I do not have children. I am not sure if I will have children, but I am leaning more towards yes than no. I have no firsthand experience on what having a child does to someone who identifies as female, but when I read Anne Marie Slaughter’s piece in the Atlantic (y’all know the one – it’s been the big buzz getter), my blood ran cold when she mentioned the maternal imperative.
The way she talks about it is that for women, unlike men, there is no choice between work and family in that family always, always, always come first. This no-brainer pull of the family, whether culturally and socially ingrained or due to some sort of biological pull is one of the reasons she believes that women cannot have it all. I really appreciate her view that maybe creating a society where men are rewarded for sacrificing their family for the greater good where women are hounded for the same choice isn’t the best thing. But, when I read this piece and when I read any other piece that talks about the work-life balance, I get overwhelmed by fear and unease.
I am not what anyone would call a particularly nurturing individual. I am focused on my work and for my whole life, I have made choices that allow me to continue to move forward through school, academia, work, life, etc in a way that is best for me. I don’t think I’m particularly selfish, but I am motivated to do well in all of my professional pursuits and to achieve some standard of success. The thought that all that might change, that my whole sense of personal identity could shift so dramatically upon the introduction of a child into my life is horrifying.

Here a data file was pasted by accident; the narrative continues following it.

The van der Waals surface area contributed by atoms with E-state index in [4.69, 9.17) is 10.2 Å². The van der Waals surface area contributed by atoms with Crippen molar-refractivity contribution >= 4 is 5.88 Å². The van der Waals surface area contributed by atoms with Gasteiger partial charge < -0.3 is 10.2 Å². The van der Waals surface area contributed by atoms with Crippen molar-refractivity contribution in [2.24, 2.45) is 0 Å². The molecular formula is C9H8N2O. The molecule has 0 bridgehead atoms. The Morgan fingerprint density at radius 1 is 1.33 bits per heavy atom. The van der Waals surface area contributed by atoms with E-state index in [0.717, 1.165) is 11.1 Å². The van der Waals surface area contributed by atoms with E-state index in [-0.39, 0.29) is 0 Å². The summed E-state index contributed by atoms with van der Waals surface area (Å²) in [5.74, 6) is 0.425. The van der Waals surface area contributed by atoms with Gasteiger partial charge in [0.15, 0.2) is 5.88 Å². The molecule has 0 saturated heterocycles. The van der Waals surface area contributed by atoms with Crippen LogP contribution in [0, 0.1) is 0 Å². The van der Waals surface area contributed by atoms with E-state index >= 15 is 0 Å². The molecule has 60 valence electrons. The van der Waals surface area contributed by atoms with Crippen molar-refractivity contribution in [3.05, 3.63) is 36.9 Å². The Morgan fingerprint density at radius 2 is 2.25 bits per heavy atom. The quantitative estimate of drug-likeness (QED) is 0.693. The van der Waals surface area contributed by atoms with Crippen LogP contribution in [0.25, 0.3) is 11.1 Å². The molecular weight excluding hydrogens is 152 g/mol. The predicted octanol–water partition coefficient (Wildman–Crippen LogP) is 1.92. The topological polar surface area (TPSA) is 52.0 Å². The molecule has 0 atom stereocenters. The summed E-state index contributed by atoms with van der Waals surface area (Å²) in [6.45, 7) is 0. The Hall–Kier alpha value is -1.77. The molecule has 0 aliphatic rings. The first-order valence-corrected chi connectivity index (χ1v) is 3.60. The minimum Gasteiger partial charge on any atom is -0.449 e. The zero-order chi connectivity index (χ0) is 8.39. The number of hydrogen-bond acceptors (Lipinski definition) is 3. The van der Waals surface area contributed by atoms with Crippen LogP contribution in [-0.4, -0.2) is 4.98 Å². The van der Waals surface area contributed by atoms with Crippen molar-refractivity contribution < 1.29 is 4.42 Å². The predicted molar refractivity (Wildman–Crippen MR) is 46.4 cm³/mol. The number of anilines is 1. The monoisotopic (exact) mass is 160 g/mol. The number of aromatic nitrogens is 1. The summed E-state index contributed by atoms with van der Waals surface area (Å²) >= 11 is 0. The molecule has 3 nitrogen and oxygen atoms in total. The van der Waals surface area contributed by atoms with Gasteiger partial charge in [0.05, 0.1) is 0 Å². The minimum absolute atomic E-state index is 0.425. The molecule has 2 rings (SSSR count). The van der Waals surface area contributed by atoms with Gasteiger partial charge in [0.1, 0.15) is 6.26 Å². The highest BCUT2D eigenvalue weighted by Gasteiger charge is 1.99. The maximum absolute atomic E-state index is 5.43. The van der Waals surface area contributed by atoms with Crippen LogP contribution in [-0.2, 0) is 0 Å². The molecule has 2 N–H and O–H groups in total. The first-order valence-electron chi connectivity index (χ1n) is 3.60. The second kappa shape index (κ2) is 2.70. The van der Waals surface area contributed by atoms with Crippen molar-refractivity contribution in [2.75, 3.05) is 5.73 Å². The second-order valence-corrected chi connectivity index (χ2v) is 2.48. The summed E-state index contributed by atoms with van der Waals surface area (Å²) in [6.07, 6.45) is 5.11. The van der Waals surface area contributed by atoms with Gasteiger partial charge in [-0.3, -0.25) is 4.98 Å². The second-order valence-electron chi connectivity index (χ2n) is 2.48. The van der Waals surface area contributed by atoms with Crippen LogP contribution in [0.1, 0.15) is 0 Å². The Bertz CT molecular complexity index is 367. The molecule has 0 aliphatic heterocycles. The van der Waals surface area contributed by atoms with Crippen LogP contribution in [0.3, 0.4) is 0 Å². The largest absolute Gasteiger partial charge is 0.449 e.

I understand that it’s normal for someone to adjust to large life changes. I am not the same person I was five years ago and in five years I expect to be somewhat different still. But the impression I get from the discussions of the maternal imperative, the way I see it described, feels so antithetical to so much of how I see myself, is that my whole being will be swallowed and subsumed by this new family identity.
I don’t delude myself into thinking that I can have it all. No one can have it all, unless they outsource some of that all onto the backs of their wives or domestic workers. The men who set the standard for having it all were only given that all through the tireless work of their wives. I understand that there are trade-offs with every decision (though I do rue the reality that I can never simultaneously be this version of me and another version of me that is really, really good at skiing) and I accept that if I choose to have a family, there’ll be trade-offs that come with that choice. What scares me is the constant refrain that I am biologically pre-destined to fall into a set, all-consuming maternal mode.
I say the refrain is constant because even though there are many good discussions about the effects of nurture and society on gender roles and expectations, nearly every conversation I have about children and family planning either directly or indirectly emphasizes that the maternal imperative is inescapable. Even Slaughter’s article, which pointed out a lot of valuable truths, nodded to that. For so long, I was told that I could do anything I wanted, that I could achieve anything I wanted, that thanks to feminism and social justice, I could do me. Now, not only is that message proving to be inaccurate, but I am being told that there are immovable limitations within ourselves.
And you know, I can see someone else seeing that and fighting for a society where maternal contributions are acknowledged fully, where the maternal imperative is taken into account and does not create an obstacle to professional fulfillment. I support people who want to fight that fight. But right now, I am just trying to process that snap-shot shift in perspective. In every other instance where I’ve seen limitations, I can point to some glass ceiling, some double standard that I can rail against and fight. Here, though, I see myself limited by myself. And where in the first instance I found fellow fighters, here I stand alone.